> because this isn't about serving food and doing menial labor, this is 
> about building community, meeting cool people, and having *fun* (damn 
> it!). I'm looking at our membership roster, I'm going through our 
> volunteer list from last year, and I'm tapping three different other 
> organizations, each of which has overlapping membership with ours, and 
> there are a few others that are taking care of their own organization 
> but that have overlapping membership. This is making me *very* 
> conscious of issues in identity.
> Are James and Jim with a common last name the same person? Bob Smith 
> is signed up as a "family" member, is Nancy Smith his wife? George 
> Smith their son? Do we contact them three times, or one? The phone 
> number we have for the two entries is different, is one a cell phone 
> and one a home phone? George and Martha have the same email address, 
> is that a transcription error, or do they live together and share an 
> email address? If I send them mail, to whom do I address it? In in at 
> least one place that's an outdated entry and those people have gotten 
> divorced, so mis-addressing them is going to at the very least lose me 
> a volunteer.
> Dealing with these very real world identity issues has consequences. 
> People hate to get emailed or called multiple times, especially when 
> they've already volunteered or said "no, I'm out of town". Nothing 
> here is life or death, but I'm trying to write Perl scripts to make 
> sense of four or five different lists and treat each person as 
> politely as they, who are putting in tremendous efforts for our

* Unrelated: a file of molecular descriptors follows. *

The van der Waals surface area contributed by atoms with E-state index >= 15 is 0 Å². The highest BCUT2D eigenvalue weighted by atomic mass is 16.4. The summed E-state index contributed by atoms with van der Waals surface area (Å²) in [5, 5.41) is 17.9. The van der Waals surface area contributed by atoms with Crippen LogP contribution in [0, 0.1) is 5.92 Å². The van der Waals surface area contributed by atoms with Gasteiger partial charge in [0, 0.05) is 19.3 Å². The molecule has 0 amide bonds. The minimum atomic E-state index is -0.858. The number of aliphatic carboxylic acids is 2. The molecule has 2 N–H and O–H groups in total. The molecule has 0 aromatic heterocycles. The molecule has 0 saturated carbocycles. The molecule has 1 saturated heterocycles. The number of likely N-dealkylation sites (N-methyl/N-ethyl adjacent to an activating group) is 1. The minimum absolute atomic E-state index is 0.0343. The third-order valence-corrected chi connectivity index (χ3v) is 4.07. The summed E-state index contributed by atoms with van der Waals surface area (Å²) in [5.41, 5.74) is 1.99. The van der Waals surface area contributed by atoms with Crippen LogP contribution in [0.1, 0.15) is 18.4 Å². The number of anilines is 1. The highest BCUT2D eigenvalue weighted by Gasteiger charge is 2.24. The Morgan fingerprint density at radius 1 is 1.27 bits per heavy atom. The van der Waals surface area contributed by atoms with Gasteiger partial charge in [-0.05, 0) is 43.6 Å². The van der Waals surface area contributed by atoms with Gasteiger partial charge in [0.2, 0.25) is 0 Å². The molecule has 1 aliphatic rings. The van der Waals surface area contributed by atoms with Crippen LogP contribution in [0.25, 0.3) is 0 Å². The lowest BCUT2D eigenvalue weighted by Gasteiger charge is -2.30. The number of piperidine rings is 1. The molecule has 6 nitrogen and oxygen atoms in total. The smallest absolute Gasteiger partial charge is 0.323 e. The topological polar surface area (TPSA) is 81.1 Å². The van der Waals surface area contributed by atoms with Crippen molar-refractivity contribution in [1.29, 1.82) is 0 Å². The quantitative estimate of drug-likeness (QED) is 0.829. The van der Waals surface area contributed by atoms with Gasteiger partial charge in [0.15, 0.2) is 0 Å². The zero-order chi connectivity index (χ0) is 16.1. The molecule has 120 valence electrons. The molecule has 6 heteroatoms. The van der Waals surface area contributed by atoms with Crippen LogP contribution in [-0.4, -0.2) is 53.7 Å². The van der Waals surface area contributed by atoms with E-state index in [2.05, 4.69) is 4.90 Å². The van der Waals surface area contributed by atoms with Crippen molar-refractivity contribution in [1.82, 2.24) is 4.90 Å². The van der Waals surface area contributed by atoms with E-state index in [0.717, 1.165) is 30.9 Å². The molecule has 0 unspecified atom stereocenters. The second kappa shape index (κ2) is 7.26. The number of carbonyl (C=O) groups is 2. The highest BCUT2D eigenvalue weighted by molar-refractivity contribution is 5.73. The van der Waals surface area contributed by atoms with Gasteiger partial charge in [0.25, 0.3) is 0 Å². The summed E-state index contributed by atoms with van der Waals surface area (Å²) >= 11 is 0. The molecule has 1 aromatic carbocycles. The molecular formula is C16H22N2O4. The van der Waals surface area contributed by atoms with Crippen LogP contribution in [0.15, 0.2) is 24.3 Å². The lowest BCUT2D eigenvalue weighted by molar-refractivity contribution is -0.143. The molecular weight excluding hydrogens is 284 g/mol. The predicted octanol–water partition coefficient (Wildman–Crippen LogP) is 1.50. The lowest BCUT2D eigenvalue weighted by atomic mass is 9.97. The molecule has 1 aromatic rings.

> various organizations, deserve.
> And when I get it wrong people notice, and comment.
> Yes, there are potential privacy issues with having a single 
> identifier for each of these people, and as a libertarian nerd I'm 
> conscious of many of them, but between me and the people I'm 
> contacting I think most of them would be absolutely overjoyed at the 
> advantages that a single identifier confer.
> Email is kind of that identifier for this task, although it isn't 
> universal, but even that has shifted some in the year that we have a 
> member as active. Phone numbers really have.
> Next year what I want to do is build a web page where people can go to 
> sign up to help out, and we're going to need to correlate those 
> sign-ups with the various spreadsheets and databases and printouts 
> that we have now, and we're going to be adding a few other helper 
> organizations.
> Most of those people aren't technically savvy enough to understand why 
> they would or wouldn't want a single ID, but they sure'll tell me when 
> the lack of that ID causes me to call 'em extra times, or email them 
> too much, or whatever.
> Today I've been re-assigning people, trying to keep track of who's 
> working where, shuffling folks around, and this is a real world 
> problem that I need to solve, 'cause when someone's put "B Smith" on a 
> note on a spreadsheet, I have to know if that's "Bob" or "Barbara". If 
> I can get enough penetration with YADIS and OpenID or LID or whatever 
> *right now*, a whole bunch of people will be happier.
> And *none* of them care that the Leukemia and Lymphoma Society knows 
> that they're the same person who signed up with the Marin Cyclists, 
> but most of them would be quite happy if they didn't end up with 
> double the mailing list load because of their membership in both 
> groups, or that contacts from both groups could be more focused and 
> more personalized because of that sharing of knowledge.
> Which is why I'm so intent on solving the problem ahead of me, and 
> letting the other ones work themselves out when they become an issue.
> Dan